The ethics of organ donation, donation after circulatory determination of death, and xenotransplantation from an Islamic perspective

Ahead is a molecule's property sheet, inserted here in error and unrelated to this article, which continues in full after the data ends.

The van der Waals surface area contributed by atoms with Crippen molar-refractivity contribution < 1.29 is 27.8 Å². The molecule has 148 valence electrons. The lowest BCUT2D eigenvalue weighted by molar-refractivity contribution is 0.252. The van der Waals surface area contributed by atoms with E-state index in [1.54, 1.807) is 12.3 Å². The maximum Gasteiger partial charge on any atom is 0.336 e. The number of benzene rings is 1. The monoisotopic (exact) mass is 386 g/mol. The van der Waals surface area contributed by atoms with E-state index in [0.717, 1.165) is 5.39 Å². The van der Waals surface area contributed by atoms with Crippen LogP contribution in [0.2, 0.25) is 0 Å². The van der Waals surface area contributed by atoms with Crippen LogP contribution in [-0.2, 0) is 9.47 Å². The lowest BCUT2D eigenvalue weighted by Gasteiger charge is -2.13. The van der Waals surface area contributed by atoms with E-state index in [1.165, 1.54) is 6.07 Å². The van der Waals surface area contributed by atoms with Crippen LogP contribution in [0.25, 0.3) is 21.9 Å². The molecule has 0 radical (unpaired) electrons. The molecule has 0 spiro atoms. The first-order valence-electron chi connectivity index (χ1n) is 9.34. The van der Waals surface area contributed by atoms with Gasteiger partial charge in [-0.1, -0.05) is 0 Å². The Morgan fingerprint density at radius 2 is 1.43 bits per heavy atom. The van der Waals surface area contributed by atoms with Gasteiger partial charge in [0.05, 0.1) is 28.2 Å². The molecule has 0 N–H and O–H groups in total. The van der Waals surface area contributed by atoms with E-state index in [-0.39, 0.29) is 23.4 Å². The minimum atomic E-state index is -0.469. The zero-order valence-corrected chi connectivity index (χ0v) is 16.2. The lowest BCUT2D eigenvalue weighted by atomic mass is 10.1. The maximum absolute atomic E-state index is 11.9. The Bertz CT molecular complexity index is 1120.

Donation after circulatory determination of death (DCDD) and xenotransplantation are advanced as possible solutions to the growing gap between the number of individuals in need of organ transplantation and the pool of donors. Investigating how various publics, including religious leaders, might view these “therapies” is essential for broad public and professional support and will be needed in order to make these solutions viable. This study, therefore, presents normative Islamic bioethical perspectives on donation after circulatory determination of death and xenotransplantation. First, we will discuss foundational Islamic ethico‐legal debates regarding organ donation. These debates can be grouped into three broad positions, those who consider organ donation categorically impermissible as a violation of human dignity (urma and karāma), those who agree that organ donation is impermissible in principle, but allow it conditionally on the basis of dire necessity (arūra), and those who permit organ donation based on notions of public interest (malaa). Next, we will reflect upon the additional ethical dimensions DCDD and xenotransplantation add to these debates. We contend that the condition of minimal harm to the donor and the definition of death need to be accounted for within Islamic perspectives on DCDD. Xenotransplantation, on the other hand, highlights concerns about using pigs for therapeutic purposes. We conclude by commenting on additional questions that remain to be addressed in the Islamic bioethical debate over these practices and with recommendations for further research.
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